In 1997 he presented the Godfrey Lecture at Clemson University, Clemson, S.C. The university heralded his talk – called “Fossils Older Than the Sun” -- and proclaimed that Mr. Zinner “astonished the world by discovering non-biological fossil relics that existed even before the Earth came into existence.”
Perhaps, in a more equitable universe, he would have won the Nobel Prize. In fact, Charles Day, editor of the American Institute of Physics magazine, “Physics Today,” predicted he would indeed win the Prize for Chemistry in 2013. Day was wrong.
Although the Nobel Prize was not to be his, other prestigious awards were. According to the Washington University website, Zinner won the J. Lawrence Smith Medal of the National Academy of Sciences, that organization’s highest award in his field, and the Leonard Medal from The Meteoritical Society.
His influence was recognized as well at a conference called “SIMS in the Space Sciences: The Zinner Impact,” conducted at Washington University in 2007. It coincided with Mr. Zinner’s 70th birthday. An international assembly of more than 125 scientists gathered to participate and to applaud Mr. Zinner and his work.
As if to prove that scientists needn’t be one dimensional, he became a man of numerous virtuosities. At 55, he decided to take up the cello when his son Max, at 4 years old, decided to take up the cello. He was described as a skilled photographer and pianist as well as cellist. He was an athlete – a tennis player, a table tennis player, an avid skier and bicycle rider. On top of all that, Dr. Zinner was devotee of classical music, of the opera and the theater, and of literature related to the arts. He was informed on current affairs as well.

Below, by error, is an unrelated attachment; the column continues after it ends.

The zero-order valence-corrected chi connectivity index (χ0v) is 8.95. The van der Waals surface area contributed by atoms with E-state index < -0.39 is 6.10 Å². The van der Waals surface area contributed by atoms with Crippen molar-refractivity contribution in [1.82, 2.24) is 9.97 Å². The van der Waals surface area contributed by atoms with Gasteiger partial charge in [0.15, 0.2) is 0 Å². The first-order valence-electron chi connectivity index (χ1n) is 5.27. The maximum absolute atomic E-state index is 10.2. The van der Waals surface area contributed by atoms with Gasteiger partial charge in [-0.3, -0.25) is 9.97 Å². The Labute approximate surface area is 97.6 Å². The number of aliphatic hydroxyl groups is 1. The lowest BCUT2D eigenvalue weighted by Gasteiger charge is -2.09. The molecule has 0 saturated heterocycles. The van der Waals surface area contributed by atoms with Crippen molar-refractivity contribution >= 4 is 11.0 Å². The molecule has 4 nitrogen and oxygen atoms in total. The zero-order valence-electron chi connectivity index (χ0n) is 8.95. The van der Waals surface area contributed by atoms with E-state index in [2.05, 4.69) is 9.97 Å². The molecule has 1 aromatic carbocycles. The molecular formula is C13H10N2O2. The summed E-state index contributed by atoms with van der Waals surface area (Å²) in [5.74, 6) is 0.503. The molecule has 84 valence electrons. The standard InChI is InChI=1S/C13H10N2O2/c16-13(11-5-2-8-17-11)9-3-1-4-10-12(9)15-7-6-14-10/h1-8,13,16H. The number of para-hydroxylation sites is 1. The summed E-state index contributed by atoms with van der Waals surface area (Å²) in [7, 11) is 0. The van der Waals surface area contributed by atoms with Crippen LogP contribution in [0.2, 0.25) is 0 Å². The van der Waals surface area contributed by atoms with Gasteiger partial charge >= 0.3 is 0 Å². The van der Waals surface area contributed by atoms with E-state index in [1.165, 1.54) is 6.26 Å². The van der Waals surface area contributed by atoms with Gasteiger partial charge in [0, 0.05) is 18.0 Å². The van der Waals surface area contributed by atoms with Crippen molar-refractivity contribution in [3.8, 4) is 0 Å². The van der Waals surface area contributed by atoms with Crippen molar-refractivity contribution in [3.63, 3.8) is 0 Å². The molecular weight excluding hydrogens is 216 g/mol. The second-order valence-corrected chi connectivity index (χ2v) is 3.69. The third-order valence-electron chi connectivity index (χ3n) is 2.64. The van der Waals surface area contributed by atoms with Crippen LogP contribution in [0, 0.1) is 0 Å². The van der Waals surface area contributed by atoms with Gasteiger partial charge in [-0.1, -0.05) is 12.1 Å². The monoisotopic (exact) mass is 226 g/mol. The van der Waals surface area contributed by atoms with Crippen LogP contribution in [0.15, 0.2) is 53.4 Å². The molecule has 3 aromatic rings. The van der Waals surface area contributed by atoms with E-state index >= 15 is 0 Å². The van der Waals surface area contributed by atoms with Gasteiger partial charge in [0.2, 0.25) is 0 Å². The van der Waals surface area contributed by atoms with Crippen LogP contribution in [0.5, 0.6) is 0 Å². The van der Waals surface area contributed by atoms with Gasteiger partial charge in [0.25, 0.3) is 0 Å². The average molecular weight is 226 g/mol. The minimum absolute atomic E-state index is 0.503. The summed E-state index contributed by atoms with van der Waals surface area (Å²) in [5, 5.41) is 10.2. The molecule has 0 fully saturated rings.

Ernst Kunibert Zinner was born in Sankt Peter in der Au, Austria, on Jan. 30, 1937. His father, Kunibert, was a sculptor and an artistic polymath, accomplished in music as well as the visual arts. The son was drawn to science, however, and took his undergraduate degree in physics from the Vienna Technical Institute.
Mr. Zinner came to St. Louis and Washington University for graduate school in the mid-1960s, and took his Ph.D. there in 1972 in high-energy particle physics. Afterward, he joined the McDonnell Center for the Space Sciences and worked at the center until he retired early this year. It was there he did the research where, in 1987, he identified for the first time material that pre-dated the formation of the solar system 4.6 billion years ago.
He was devoted to his wife, Brigitte Wopenka, and to their son, Max, who lives in New York City. Once news of his death spread around last weekend, tributes to Mr. Zinner arrived from scientists around the world.